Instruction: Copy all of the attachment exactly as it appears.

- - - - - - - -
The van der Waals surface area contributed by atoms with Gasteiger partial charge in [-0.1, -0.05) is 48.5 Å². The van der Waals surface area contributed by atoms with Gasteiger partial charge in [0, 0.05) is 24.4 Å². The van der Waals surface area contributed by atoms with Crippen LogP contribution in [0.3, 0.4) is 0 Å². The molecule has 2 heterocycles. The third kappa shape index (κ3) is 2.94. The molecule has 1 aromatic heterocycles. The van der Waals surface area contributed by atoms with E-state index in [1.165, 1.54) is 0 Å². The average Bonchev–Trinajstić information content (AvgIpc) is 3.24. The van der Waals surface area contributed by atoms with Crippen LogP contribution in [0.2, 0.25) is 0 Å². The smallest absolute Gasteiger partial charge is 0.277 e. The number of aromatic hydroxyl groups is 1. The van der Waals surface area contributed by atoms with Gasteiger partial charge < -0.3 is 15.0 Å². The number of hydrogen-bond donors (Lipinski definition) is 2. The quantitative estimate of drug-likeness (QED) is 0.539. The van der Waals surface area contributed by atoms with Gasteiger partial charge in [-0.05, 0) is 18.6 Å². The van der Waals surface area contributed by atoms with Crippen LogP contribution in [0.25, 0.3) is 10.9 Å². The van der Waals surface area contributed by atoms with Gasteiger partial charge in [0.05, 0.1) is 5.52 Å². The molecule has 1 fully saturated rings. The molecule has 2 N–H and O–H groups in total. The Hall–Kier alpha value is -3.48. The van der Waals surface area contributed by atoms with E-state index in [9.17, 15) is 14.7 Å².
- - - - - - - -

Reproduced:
The van der Waals surface area contributed by atoms with Gasteiger partial charge in [-0.1, -0.05) is 48.5 Å². The van der Waals surface area contributed by atoms with Gasteiger partial charge in [0, 0.05) is 24.4 Å². The van der Waals surface area contributed by atoms with Crippen LogP contribution in [0.3, 0.4) is 0 Å². The molecule has 2 heterocycles. The third kappa shape index (κ3) is 2.94. The molecule has 1 aromatic heterocycles. The van der Waals surface area contributed by atoms with E-state index in [1.165, 1.54) is 0 Å². The average Bonchev–Trinajstić information content (AvgIpc) is 3.24. The van der Waals surface area contributed by atoms with Crippen LogP contribution in [0.2, 0.25) is 0 Å². The smallest absolute Gasteiger partial charge is 0.277 e. The number of aromatic hydroxyl groups is 1. The van der Waals surface area contributed by atoms with Gasteiger partial charge < -0.3 is 15.0 Å². The number of hydrogen-bond donors (Lipinski definition) is 2. The quantitative estimate of drug-likeness (QED) is 0.539. The van der Waals surface area contributed by atoms with Gasteiger partial charge in [-0.05, 0) is 18.6 Å². The van der Waals surface area contributed by atoms with Crippen LogP contribution in [0.25, 0.3) is 10.9 Å². The van der Waals surface area contributed by atoms with Gasteiger partial charge in [0.05, 0.1) is 5.52 Å². The molecule has 1 fully saturated rings. The molecule has 2 N–H and O–H groups in total. The Hall–Kier alpha value is -3.48. The van der Waals surface area contributed by atoms with E-state index in [9.17, 15) is 14.7 Å².